In an opinion Monday, Judge Castel allowed (in part) defamation claims to proceed against the makers of the film, “When They See Us,” about the “Central Park Five.” The first sentences of the opinion summarize the context: “On the night of April 19, 1989, a young woman was viciously beaten and raped in Central Park. Five young men of color (the ‘Five’), ranging in age from 14 to 16, were arrested, tried and convicted for the attack. They were exonerated in 2002, after the confession of a man whose DNA matched a sample found near the victim.”

The case was brought by one of the prosecutors, Linda Fairstein, who is “portrayed as the central villain” in the film. Judge Castel explained that, while the film dramatized certain of the events, viewers would still understand it as conveying the “essence” of what really happened, and thereby capable of defaming someone if that portrayal were untrue:
Continue Reading Judge Castel: “Docudrama” Over Central Park Five Can Be The Subject of Defamation Claims

This week, the Second Circuit issued two orders reversing in part the district court’s decision dismissing claims brought by former Knicks player Charles Oakley, all stemming from a 2017 incident at Madison Square Garden where Oakley was forcibly removed from the stands during a Knicks game by the arena’s security (see our previous coverage here).

The Second Circuit concluded that the allegations of excessive force were best left for a jury to decide:
Continue Reading Second Circuit Allows Charles Oakley’s Assault and Battery Claims to Proceed, But Agrees Defamation Claims Should Be Dismissed

In an opinion Tuesday, Judge Kaplan denied the Justice Department’s motion to substitute the United States for Donald Trump as the defendant in a defamation suit against the president in his individual capacity. The plaintiff, E. Jean Carroll, published a book excerpt in 2019 alleging that Trump raped her in the mid-1990s. Trump told the press that Carroll made the story up, and Carroll sued him for defamation. The Justice Department intervened, arguing that the lawsuit was really one against the United States because Carroll had sued an “employee” of the United States for actions within the scope of his employment.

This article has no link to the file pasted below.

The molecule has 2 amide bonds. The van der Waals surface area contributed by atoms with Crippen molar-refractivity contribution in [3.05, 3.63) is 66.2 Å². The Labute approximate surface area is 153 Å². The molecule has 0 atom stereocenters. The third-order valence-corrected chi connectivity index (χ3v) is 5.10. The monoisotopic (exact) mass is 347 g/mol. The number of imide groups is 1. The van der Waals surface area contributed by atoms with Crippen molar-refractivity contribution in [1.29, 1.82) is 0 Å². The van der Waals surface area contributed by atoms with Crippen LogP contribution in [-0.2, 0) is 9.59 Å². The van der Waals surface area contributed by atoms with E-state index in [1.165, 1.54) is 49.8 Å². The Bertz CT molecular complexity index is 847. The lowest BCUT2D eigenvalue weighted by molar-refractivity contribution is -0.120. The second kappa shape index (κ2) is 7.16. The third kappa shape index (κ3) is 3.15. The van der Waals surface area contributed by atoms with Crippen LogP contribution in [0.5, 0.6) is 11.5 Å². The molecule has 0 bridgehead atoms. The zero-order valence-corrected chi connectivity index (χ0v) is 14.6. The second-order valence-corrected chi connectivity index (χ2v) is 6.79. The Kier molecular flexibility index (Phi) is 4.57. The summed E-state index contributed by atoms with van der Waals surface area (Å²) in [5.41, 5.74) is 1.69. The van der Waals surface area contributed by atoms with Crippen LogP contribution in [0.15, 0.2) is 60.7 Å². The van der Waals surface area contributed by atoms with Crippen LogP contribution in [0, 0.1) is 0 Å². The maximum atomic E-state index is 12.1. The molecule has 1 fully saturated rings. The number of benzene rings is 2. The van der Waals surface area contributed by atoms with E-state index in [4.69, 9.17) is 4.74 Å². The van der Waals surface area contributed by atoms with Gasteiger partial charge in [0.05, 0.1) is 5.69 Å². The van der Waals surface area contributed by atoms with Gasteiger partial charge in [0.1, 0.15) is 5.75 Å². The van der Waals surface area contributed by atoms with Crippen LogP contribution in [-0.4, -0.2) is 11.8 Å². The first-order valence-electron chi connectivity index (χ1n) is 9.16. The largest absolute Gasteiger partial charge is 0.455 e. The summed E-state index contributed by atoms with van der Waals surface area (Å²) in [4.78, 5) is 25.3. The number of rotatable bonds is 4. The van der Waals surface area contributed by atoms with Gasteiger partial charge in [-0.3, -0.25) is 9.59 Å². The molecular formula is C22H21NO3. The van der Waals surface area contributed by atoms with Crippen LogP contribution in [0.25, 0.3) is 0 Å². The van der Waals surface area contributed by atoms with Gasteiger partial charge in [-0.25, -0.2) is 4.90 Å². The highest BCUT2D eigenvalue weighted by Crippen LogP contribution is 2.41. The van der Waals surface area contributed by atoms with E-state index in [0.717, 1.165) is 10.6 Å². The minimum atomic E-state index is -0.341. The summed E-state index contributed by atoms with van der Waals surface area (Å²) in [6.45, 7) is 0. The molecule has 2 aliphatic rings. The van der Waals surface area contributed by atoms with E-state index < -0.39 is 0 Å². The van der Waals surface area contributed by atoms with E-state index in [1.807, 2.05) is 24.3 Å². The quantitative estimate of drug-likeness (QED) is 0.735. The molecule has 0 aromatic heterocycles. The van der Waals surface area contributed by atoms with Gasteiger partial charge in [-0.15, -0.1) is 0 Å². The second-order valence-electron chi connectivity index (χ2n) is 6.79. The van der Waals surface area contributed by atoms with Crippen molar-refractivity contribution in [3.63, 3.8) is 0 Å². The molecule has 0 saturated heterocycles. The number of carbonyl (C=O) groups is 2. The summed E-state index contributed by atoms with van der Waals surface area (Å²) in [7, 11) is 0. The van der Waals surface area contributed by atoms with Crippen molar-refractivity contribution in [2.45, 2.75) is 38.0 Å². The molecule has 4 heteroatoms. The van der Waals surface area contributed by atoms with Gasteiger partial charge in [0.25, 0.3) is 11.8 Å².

Judge Kaplan held that the president is a constitutional officer rather than a government “employee,” and that the allegedly defamatory statements were not made within the scope of his employment because, as the chief executive of the United States government, no one else has the power to control his conduct: “To hold that someone else exercises control over the president would turn the Constitution on its head.” On this point, Judge Kaplan continued:


Continue Reading Judge Kaplan Rejects Justice Department’s Attempt to Intervene on Trump’s Behalf in Defamation Suit

In an opinion today, Judge Vyskocil granted Fox News’s motion to dismiss a defamation claim centered on an episode of Tucker Carlson Tonight. In the episode, Carlson was responding to President Trump’s lawyer Michael Cohen having pleaded guilty to campaign finance violations for arranging to pay settlements to two women alleged to have had affairs with Trump. Carlson was critical of media suggestions that Trump should be impeached or held criminally responsible for the payments: